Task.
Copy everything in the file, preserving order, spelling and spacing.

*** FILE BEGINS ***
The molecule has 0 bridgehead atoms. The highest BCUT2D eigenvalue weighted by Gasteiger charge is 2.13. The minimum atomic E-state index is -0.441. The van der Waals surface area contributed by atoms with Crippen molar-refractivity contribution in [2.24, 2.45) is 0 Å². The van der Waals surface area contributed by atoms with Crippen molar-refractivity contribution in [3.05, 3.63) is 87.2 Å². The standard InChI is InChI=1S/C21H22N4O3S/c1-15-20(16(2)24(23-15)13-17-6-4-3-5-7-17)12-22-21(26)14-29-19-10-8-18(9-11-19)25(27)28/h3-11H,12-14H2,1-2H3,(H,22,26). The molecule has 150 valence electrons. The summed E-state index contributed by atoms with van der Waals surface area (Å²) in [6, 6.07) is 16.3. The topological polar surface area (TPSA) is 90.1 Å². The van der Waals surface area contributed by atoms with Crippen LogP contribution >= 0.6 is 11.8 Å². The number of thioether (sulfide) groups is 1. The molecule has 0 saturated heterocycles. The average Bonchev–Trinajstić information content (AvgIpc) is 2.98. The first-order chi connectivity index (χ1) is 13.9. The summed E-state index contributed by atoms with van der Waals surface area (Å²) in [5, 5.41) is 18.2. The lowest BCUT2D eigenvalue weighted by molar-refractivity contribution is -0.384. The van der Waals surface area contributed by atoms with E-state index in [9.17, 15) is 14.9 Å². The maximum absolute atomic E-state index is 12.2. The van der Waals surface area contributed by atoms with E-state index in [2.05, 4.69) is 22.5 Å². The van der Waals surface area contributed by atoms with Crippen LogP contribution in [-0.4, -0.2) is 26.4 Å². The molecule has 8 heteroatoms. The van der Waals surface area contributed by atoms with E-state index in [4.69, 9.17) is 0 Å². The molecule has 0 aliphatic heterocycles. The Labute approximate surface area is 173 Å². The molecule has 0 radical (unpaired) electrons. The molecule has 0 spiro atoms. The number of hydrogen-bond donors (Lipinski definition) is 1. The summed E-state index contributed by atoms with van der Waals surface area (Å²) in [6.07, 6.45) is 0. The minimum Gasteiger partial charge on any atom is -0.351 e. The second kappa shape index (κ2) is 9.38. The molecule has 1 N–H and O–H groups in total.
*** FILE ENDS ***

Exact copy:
The molecule has 0 bridgehead atoms. The highest BCUT2D eigenvalue weighted by Gasteiger charge is 2.13. The minimum atomic E-state index is -0.441. The van der Waals surface area contributed by atoms with Crippen molar-refractivity contribution in [2.24, 2.45) is 0 Å². The van der Waals surface area contributed by atoms with Crippen molar-refractivity contribution in [3.05, 3.63) is 87.2 Å². The standard InChI is InChI=1S/C21H22N4O3S/c1-15-20(16(2)24(23-15)13-17-6-4-3-5-7-17)12-22-21(26)14-29-19-10-8-18(9-11-19)25(27)28/h3-11H,12-14H2,1-2H3,(H,22,26). The molecule has 150 valence electrons. The summed E-state index contributed by atoms with van der Waals surface area (Å²) in [6, 6.07) is 16.3. The topological polar surface area (TPSA) is 90.1 Å². The van der Waals surface area contributed by atoms with Crippen LogP contribution >= 0.6 is 11.8 Å². The number of thioether (sulfide) groups is 1. The molecule has 0 saturated heterocycles. The average Bonchev–Trinajstić information content (AvgIpc) is 2.98. The first-order chi connectivity index (χ1) is 13.9. The summed E-state index contributed by atoms with van der Waals surface area (Å²) in [5, 5.41) is 18.2. The lowest BCUT2D eigenvalue weighted by molar-refractivity contribution is -0.384. The van der Waals surface area contributed by atoms with E-state index in [9.17, 15) is 14.9 Å². The maximum absolute atomic E-state index is 12.2. The van der Waals surface area contributed by atoms with E-state index in [2.05, 4.69) is 22.5 Å². The van der Waals surface area contributed by atoms with Crippen LogP contribution in [-0.4, -0.2) is 26.4 Å². The molecule has 8 heteroatoms. The van der Waals surface area contributed by atoms with E-state index in [4.69, 9.17) is 0 Å². The molecule has 0 aliphatic heterocycles. The Labute approximate surface area is 173 Å². The molecule has 0 radical (unpaired) electrons. The molecule has 0 spiro atoms. The number of hydrogen-bond donors (Lipinski definition) is 1. The summed E-state index contributed by atoms with van der Waals surface area (Å²) in [6.07, 6.45) is 0. The minimum Gasteiger partial charge on any atom is -0.351 e. The second kappa shape index (κ2) is 9.38. The molecule has 1 N–H and O–H groups in total.